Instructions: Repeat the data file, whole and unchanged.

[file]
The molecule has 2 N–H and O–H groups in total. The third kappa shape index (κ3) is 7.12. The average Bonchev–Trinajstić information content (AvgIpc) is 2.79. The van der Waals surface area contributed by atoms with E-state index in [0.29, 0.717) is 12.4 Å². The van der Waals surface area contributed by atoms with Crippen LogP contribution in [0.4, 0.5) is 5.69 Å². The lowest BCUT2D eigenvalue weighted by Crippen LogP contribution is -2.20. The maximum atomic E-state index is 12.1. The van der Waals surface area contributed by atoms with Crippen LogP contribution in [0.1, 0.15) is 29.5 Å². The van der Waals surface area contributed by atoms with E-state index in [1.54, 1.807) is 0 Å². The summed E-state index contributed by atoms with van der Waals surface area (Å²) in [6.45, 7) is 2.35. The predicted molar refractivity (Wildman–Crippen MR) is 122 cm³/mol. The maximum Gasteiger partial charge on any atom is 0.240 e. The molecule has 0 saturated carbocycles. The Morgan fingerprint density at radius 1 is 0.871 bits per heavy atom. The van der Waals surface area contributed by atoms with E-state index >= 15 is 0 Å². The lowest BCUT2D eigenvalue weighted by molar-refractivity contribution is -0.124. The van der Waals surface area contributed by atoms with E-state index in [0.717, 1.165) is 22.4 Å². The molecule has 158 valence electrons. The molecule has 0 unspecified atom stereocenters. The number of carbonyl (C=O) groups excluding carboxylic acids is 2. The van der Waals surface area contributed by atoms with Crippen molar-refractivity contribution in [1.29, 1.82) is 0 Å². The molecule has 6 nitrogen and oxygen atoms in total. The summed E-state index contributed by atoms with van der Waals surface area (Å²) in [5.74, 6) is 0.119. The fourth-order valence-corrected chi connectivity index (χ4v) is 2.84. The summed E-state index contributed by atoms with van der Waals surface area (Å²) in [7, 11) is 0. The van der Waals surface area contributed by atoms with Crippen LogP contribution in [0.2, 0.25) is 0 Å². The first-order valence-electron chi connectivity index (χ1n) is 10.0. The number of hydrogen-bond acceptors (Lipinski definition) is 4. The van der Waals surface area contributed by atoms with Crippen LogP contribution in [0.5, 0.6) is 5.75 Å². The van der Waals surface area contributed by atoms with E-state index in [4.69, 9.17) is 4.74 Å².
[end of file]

The molecule has 2 N–H and O–H groups in total. The third kappa shape index (κ3) is 7.12. The average Bonchev–Trinajstić information content (AvgIpc) is 2.79. The van der Waals surface area contributed by atoms with E-state index in [0.29, 0.717) is 12.4 Å². The van der Waals surface area contributed by atoms with Crippen LogP contribution in [0.4, 0.5) is 5.69 Å². The lowest BCUT2D eigenvalue weighted by Crippen LogP contribution is -2.20. The maximum atomic E-state index is 12.1. The van der Waals surface area contributed by atoms with Crippen LogP contribution in [0.1, 0.15) is 29.5 Å². The van der Waals surface area contributed by atoms with E-state index in [1.54, 1.807) is 0 Å². The summed E-state index contributed by atoms with van der Waals surface area (Å²) in [6.45, 7) is 2.35. The predicted molar refractivity (Wildman–Crippen MR) is 122 cm³/mol. The maximum Gasteiger partial charge on any atom is 0.240 e. The molecule has 0 saturated carbocycles. The Morgan fingerprint density at radius 1 is 0.871 bits per heavy atom. The van der Waals surface area contributed by atoms with E-state index >= 15 is 0 Å². The lowest BCUT2D eigenvalue weighted by molar-refractivity contribution is -0.124. The van der Waals surface area contributed by atoms with E-state index in [0.717, 1.165) is 22.4 Å². The molecule has 158 valence electrons. The molecule has 0 unspecified atom stereocenters. The number of carbonyl (C=O) groups excluding carboxylic acids is 2. The van der Waals surface area contributed by atoms with Crippen molar-refractivity contribution in [1.29, 1.82) is 0 Å². The molecule has 6 nitrogen and oxygen atoms in total. The summed E-state index contributed by atoms with van der Waals surface area (Å²) in [5.74, 6) is 0.119. The fourth-order valence-corrected chi connectivity index (χ4v) is 2.84. The summed E-state index contributed by atoms with van der Waals surface area (Å²) in [7, 11) is 0. The van der Waals surface area contributed by atoms with Crippen LogP contribution in [0.2, 0.25) is 0 Å². The first-order valence-electron chi connectivity index (χ1n) is 10.0. The number of hydrogen-bond acceptors (Lipinski definition) is 4. The van der Waals surface area contributed by atoms with Crippen LogP contribution in [0.5, 0.6) is 5.75 Å². The van der Waals surface area contributed by atoms with E-state index in [4.69, 9.17) is 4.74 Å².